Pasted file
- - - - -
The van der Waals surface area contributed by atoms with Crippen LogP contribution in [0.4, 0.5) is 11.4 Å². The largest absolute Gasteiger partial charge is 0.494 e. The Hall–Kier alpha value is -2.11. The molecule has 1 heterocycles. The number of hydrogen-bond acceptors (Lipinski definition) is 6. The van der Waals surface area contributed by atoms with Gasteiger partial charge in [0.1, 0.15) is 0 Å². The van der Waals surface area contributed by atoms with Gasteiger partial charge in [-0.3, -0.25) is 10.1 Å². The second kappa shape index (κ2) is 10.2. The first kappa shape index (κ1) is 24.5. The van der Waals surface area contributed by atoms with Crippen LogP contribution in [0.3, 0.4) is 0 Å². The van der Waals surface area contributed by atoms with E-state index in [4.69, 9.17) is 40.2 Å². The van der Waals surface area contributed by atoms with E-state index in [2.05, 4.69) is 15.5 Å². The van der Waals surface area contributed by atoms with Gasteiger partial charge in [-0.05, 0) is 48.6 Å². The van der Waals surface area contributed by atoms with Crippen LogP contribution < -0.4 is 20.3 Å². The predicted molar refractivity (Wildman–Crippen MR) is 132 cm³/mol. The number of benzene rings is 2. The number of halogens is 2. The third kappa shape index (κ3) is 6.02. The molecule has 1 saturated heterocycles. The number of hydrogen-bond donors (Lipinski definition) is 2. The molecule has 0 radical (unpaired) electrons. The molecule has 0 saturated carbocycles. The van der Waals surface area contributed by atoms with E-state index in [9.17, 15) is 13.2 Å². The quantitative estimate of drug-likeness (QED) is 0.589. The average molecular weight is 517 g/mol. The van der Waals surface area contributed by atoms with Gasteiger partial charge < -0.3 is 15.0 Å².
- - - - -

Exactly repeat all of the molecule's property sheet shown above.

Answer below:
The van der Waals surface area contributed by atoms with Crippen LogP contribution in [0.4, 0.5) is 11.4 Å². The largest absolute Gasteiger partial charge is 0.494 e. The Hall–Kier alpha value is -2.11. The molecule has 1 heterocycles. The number of hydrogen-bond acceptors (Lipinski definition) is 6. The van der Waals surface area contributed by atoms with Gasteiger partial charge in [0.1, 0.15) is 0 Å². The van der Waals surface area contributed by atoms with Gasteiger partial charge in [-0.3, -0.25) is 10.1 Å². The second kappa shape index (κ2) is 10.2. The first kappa shape index (κ1) is 24.5. The van der Waals surface area contributed by atoms with Crippen LogP contribution in [0.3, 0.4) is 0 Å². The van der Waals surface area contributed by atoms with E-state index in [4.69, 9.17) is 40.2 Å². The van der Waals surface area contributed by atoms with E-state index in [2.05, 4.69) is 15.5 Å². The van der Waals surface area contributed by atoms with Gasteiger partial charge in [-0.05, 0) is 48.6 Å². The van der Waals surface area contributed by atoms with Crippen LogP contribution < -0.4 is 20.3 Å². The predicted molar refractivity (Wildman–Crippen MR) is 132 cm³/mol. The number of benzene rings is 2. The number of halogens is 2. The third kappa shape index (κ3) is 6.02. The molecule has 1 saturated heterocycles. The number of hydrogen-bond donors (Lipinski definition) is 2. The molecule has 0 radical (unpaired) electrons. The molecule has 0 saturated carbocycles. The van der Waals surface area contributed by atoms with E-state index in [9.17, 15) is 13.2 Å². The quantitative estimate of drug-likeness (QED) is 0.589. The average molecular weight is 517 g/mol. The van der Waals surface area contributed by atoms with Gasteiger partial charge < -0.3 is 15.0 Å².